Elizabeth Pfohl Campbell

(December 2, 1902–January 9, 2004)
Arlington
Public Television Pioneer

The daughter of a Moravian minister, Elizabeth Pfohl Campbell (December 4, 1902–January 9, 2004) turned to a career in education when she was unable to enter the ministry since the Moravian church admitted only men. After earning a bachelor's degree from Salem College, in North Carolina, and a master's degree from Columbia University, she worked as dean of women at Moravian Seminary and College for Women, in Pennsylvania, and at Mary Baldwin College (later Mary Baldwin University), in Staunton. After her 1936 marriage she moved to Arlington, where she became an advocate for the public schools.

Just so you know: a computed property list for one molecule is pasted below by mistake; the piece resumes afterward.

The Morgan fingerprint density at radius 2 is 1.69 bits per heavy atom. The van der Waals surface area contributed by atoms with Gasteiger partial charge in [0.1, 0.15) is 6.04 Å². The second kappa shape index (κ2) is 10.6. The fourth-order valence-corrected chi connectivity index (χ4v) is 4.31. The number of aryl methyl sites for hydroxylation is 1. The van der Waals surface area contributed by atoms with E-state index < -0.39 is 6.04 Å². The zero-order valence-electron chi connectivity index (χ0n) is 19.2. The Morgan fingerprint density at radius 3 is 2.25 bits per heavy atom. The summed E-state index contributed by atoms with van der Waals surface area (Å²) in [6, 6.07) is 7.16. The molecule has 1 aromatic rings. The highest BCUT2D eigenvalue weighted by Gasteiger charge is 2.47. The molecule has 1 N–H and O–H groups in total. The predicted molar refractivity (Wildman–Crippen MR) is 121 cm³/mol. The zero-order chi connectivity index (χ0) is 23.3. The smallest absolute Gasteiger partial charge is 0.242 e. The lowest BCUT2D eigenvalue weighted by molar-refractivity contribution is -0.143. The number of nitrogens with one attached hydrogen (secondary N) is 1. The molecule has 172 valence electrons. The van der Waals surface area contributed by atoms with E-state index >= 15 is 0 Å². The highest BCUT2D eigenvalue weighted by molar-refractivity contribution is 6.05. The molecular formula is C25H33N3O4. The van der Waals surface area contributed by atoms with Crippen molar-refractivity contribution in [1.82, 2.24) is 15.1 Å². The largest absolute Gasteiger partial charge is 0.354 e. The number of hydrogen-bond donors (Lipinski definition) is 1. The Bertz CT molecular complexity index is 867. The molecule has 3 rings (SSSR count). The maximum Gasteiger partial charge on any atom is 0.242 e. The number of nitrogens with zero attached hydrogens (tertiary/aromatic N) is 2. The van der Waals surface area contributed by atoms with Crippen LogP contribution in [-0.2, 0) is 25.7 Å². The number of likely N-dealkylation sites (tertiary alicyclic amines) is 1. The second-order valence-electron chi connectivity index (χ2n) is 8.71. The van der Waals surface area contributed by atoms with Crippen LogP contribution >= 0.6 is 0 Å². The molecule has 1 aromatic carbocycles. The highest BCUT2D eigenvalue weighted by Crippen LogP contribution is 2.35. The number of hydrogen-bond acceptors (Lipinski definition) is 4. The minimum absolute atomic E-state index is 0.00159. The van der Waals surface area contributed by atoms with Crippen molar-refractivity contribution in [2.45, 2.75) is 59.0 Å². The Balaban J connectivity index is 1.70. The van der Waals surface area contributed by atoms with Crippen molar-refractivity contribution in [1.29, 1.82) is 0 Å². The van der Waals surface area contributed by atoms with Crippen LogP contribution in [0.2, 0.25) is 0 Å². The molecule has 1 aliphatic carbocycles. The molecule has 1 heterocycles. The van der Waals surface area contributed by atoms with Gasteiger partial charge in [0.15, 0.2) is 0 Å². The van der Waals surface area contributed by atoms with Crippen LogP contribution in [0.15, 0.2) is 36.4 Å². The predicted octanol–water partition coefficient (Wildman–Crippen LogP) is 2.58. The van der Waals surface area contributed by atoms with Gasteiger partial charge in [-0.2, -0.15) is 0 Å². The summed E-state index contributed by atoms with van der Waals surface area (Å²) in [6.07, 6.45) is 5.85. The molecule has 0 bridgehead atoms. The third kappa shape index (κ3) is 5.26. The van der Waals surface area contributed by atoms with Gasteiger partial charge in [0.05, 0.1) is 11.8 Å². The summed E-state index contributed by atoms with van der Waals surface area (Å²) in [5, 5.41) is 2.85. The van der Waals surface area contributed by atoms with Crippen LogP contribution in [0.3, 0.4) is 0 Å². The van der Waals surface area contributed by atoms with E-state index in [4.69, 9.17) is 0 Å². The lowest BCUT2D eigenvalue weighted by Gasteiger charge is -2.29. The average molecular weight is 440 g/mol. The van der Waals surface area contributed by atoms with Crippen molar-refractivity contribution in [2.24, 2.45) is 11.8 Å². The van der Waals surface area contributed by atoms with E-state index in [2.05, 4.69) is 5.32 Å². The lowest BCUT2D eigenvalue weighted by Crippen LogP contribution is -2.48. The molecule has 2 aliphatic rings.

Campbell won election to the Arlington County School Board in 1947 and was reelected in 1951, serving for eight years, part of the time as chair. In addition to working to improve the quality of the public schools, she boldly proposed to begin desegregating the school system after the Supreme Court's 1954 and 1955 Brown v. Board of Education decisions. The state adopted a policy of Massive Resistance to desegregation and stripped from Arlington residents the right to elect their own school board members. Campbell lost her seat on the school board in 1955, but served another term from 1960 to 1963.

While on the school board she began working to use television as an instructional tool and took part in founding WETA in 1953, the first educational television station in the Washington, D.C., area. As longtime president of the Arlington-based Greater Washington Educational Television Association, she developed it into one of the most-successful public broadcasting companies in the United States, and WETA became one of the major producers of programs for the Public Broadcasting System.